powerpoint hyperlinks 02

Important note: If you’re using a different computer for the trade show, make sure you transfer your presentation and the files you want to link to. Keep everything in one place to make this step easier for you.

Step Four

When you’ve finished making each hyperlink, don’t forget to give it a test run. You don’t want broken links when people start viewing your presentation deck.

That’s it! It doesn’t take a lot to create an interesting experience for your prospects. All you have to do is think outside the box. Consider making an interactive presentation for your trade show booth. Practice using PowerPoint hyperlinks. Soon, you’ll be building even more complex and professional-looking slides.

 

Featured Image: Elco van Staveren via Flickr

Create a Captivating Presentation with Bright PowerPoint Backgrounds

Creating an impact as you get your message across is the ultimate goal of your PowerPoint presentation. To achieve this, your slides have to be planned and designed carefully. One of the things that can contribute to this is a bright background.

Ideally, PowerPoint backgrounds should be simple and clear as the main focus should be on the message and not on than the slide. With just the right brightness, the background can improve your presentations and ‘wow’ your audience.

Below are some ways a bright background can enhance your slides. Just one important reminder: Anything that is way too much can be bad. Having said that, what we’re going to talk about here is tolerable brightness for your PowerPoint backgrounds.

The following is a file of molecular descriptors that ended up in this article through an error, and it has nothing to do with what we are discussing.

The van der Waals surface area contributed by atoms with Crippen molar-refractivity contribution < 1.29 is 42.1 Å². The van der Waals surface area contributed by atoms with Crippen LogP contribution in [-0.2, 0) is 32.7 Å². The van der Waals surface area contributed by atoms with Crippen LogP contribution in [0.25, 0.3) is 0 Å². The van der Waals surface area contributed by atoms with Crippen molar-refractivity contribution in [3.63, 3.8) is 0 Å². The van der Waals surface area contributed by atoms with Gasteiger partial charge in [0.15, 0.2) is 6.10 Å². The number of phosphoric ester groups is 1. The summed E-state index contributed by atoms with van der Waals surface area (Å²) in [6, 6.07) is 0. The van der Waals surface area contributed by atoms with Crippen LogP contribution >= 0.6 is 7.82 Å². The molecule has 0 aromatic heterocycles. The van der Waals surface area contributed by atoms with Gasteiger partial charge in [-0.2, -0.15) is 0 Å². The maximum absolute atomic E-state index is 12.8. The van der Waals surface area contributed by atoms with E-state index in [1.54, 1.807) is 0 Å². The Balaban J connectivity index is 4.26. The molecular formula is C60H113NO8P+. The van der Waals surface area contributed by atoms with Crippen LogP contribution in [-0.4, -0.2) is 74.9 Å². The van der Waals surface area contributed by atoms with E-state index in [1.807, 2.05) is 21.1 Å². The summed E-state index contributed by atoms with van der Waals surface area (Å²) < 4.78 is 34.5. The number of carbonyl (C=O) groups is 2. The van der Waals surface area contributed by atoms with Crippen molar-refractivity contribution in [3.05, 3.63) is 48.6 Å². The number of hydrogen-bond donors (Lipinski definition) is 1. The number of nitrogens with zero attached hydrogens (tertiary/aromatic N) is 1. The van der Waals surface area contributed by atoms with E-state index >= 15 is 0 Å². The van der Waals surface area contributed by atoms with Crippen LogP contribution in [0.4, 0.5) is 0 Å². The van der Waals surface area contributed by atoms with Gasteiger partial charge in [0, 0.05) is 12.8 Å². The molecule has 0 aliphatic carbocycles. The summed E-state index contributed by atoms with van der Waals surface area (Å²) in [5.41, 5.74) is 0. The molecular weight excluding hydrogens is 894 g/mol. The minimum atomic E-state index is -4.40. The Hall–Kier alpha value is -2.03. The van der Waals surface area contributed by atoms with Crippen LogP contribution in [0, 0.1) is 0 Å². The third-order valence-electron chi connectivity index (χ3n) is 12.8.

Allows the visuals to stand out

Apart from making the slides easy on the eyes, the contrast between them makes the texts readable. Graphic designer Matt Cronin explains that readability is one way in attracting your audience visually.

A bright background and a darker font color create a great combination. Some graphics will also stand out when placed on a bright-colored background. Using any one of these techniques may be beneficial to you in the long run.

After all, people don’t want to look at something they can’t understand.

Focuses the audience’s attention

If you don’t want to use a plain background but still want something bright, then you may want to use radial gradient with a rather bright center. The depth this adds to your chosen image or slide background not only makes it interesting, this also engages the viewer’s gaze more.